Recent and on-going events in the United Kingdom provide insights into the effects of true fixed election legislation on the Westminster system of government. Those familiar with the Westminster systems of government must be looking on in wonder as the government of Teresa May suffers defeat after defeat as it attempts to steer Brexit legislation and agreements (the raison d’être of Prime Minister May’s government) through the UK Parliament. First the House of Commons denied the government the ability to negotiate and sign an agreement with the EU without first presenting any agreement to the House for its approval. More recently, the House voted to receive the full legal opinion of the Attorney General, over the objections of the government. When the government continued to withhold the opinion, the House of Commons found various senior Minister in contempt of Parliament. On the same day the government lost two further motions on how the future Brexit process will be subject to greater Parliamentary scrutiny and oversight. On December 10, 2018 the Prime Minister delayed a planned vote on the Brexit Agreement, with the Prime Minster admitting that the government would lose the vote. And on January 9 a majority on the House of Commons, expecting the vote on the Brexit agreement to be lost voted to allow the government only three days following a negative vote to return to the House with a plan B By any traditional view of this series of events, it is clear that the government does not enjoy the confidence of the House of Commons. Yet the government, the House and the Parliament continue, as a result of the fixed date election law in place in the UK.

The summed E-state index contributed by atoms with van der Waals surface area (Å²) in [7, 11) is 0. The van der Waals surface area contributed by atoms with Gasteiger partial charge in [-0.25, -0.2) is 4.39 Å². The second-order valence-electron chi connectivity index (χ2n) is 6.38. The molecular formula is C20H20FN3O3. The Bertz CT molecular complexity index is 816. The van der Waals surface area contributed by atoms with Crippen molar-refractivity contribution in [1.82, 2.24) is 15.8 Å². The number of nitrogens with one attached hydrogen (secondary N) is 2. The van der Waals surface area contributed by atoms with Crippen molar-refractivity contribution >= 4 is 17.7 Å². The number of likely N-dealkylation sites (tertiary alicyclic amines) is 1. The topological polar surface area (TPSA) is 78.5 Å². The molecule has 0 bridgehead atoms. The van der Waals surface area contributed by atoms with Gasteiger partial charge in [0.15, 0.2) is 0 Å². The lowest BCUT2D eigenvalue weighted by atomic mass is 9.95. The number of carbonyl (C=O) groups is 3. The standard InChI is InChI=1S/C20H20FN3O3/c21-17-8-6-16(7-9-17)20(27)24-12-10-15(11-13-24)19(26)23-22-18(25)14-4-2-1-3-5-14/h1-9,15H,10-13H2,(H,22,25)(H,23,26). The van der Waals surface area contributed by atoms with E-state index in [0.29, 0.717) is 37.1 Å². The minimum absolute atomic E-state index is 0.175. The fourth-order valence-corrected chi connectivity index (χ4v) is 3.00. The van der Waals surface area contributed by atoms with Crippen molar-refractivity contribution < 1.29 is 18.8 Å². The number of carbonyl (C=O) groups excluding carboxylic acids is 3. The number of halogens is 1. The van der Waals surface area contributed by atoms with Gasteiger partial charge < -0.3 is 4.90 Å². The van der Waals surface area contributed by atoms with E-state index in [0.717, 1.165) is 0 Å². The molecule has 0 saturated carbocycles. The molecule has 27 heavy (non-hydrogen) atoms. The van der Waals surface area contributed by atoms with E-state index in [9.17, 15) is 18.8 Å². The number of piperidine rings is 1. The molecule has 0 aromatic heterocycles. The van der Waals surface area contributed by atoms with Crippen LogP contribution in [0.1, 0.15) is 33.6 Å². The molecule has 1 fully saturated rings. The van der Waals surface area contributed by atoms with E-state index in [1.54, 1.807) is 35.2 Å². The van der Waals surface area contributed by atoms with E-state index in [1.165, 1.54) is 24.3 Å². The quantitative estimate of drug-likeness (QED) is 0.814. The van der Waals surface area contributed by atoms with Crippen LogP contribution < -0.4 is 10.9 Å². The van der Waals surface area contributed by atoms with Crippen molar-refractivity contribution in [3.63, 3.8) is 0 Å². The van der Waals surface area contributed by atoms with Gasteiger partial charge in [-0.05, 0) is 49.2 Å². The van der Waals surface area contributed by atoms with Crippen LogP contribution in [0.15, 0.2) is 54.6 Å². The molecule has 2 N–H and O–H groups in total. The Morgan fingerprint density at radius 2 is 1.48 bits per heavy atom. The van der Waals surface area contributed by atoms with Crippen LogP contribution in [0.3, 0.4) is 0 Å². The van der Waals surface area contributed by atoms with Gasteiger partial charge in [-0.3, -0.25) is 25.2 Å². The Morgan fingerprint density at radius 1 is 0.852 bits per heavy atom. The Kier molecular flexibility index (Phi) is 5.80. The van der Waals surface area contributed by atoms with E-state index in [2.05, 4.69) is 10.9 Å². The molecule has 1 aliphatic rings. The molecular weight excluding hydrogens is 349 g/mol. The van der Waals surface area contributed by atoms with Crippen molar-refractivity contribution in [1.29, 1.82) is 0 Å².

This post examines how the fixed-date election law in the UK has affected how the House of Commons operates and behaves and suggests that in some ways the law provides a good counter-balance to the evolved state of centralized authority in party leader’s offices, particularly the Prime Ministers’ office, and excessive party discipline. The fixed date election law has enhanced the independence of the House of Commons and Members, both within the House, and within caucus. At the same time, the rule can make it difficult for the government to govern and constrict the use of the safety valve of elections to resolve political impasses.
The United Kingdom has more stringent fixed date election laws than Canada. Whereas Canadian fixed date election laws retain the prerogative of the Governor-General or Lieutenant-Governors to dissolve Parliament, on the advice of the Prime Minister or Premier, the UK legislation constrains this prerogative so that Parliament itself must take positive action to trigger an early election. As was demonstrated in 2008, Canadian Prime Ministers can still consider any matter one of confidence and if defeated in the House, request that Governor-General dissolve Parliament triggering a general election. By contrast the UK fixed date election law requires either a specifically worded non-confidence vote, followed by a 14-day period for the House of Commons to determine whether another government is possible; or, a two-thirds vote of the House of Commons to have an early election (as was the case in 2017). Absent one of these two specific motions and votes, the UK Parliament will continue, regardless of the number of defeats a government may suffer in the House of Commons.